• Skirting, Architrave & Other Trims: These items are often used to good effect on staircases as a finishing touch, utilised to provide unity and visual conformity throughout the staircase. Therefore it is imperative that you select the right style for your interior. We understand that skirting not only performs a practical function, it can also be utilised to enhance the aesthetics of your staircase. Based on this, we provide a number of shape options for both skirting boards and architrave, available in various depths.
  • Adhesives: Depending on your chosen method of installation, you may need some flexible or rigid adhesive for gluing the new oak flooring to the old staircase, or just some wood adhesive for gluing things like trims etc.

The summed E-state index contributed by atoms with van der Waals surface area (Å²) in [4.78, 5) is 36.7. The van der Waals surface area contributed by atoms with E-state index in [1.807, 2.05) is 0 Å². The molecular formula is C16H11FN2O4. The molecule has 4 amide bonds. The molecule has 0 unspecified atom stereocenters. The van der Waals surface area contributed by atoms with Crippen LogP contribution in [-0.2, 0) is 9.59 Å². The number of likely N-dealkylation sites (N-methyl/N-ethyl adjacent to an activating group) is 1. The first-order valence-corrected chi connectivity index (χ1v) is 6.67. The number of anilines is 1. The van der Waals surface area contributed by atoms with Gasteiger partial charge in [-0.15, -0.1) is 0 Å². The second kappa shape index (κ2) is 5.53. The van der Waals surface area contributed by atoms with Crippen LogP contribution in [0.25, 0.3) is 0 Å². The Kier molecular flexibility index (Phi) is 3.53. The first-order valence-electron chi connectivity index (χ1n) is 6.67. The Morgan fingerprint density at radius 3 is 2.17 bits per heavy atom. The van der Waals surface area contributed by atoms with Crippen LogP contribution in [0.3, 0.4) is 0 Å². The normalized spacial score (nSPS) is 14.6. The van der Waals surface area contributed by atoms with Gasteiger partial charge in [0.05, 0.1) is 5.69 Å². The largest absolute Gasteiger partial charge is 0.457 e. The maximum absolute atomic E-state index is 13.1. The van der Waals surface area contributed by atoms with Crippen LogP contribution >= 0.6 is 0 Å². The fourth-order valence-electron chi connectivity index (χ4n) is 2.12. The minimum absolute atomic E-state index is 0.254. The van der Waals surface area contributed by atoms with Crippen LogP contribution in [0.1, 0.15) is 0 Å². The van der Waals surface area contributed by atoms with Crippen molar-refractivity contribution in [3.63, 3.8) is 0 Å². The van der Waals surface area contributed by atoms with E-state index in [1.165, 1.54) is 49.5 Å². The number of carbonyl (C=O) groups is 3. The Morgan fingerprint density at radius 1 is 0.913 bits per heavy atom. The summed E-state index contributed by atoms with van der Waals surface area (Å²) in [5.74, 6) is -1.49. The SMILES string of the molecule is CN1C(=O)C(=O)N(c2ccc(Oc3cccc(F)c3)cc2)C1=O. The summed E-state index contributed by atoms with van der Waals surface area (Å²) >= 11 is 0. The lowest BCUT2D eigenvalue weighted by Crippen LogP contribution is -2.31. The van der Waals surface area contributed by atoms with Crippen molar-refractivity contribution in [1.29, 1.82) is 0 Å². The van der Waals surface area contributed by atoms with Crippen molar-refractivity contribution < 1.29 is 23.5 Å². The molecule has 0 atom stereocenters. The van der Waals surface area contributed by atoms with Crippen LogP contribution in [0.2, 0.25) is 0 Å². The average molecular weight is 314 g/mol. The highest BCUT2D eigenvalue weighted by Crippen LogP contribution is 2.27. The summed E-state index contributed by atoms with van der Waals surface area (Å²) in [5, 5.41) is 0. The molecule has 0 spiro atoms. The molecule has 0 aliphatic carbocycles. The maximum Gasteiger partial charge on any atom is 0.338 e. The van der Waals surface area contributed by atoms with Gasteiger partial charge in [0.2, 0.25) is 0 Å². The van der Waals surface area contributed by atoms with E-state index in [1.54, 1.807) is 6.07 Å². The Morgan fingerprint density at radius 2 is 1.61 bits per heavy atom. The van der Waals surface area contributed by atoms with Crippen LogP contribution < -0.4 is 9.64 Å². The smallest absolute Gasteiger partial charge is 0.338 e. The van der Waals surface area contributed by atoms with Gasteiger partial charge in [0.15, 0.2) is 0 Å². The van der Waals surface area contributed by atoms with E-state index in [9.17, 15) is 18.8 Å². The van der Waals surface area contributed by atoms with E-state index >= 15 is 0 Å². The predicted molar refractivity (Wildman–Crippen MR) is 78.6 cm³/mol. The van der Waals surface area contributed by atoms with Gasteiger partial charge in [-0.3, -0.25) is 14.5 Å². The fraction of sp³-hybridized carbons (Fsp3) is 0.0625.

• Finishes, Oils & Lacquers: Once your oak flooring has been fitted and fixed in place to cover your staircase, you need to select a suitable finish to either match up the stair nosings to your prefinished flooring, or to finish the whole area of new treads and risers (if unfinished oak has been used throughout) These products perform two functions, firstly to increase the already substantial aesthetics of your new oak-covered staircase, and secondly to increase the durability of your staircase. When a suitable finishing product is being considered, it is also well worth considering the ease of maintaining its appearance thereafter, because some finishes are easier to maintain than others. This is an especially important consideration for a staircase because they are areas which typically attract high levels of traffic and footfall. Obviously when selecting an oil or lacquer finish for your staircase, it is well worth considering one that has a minimal environmental impact.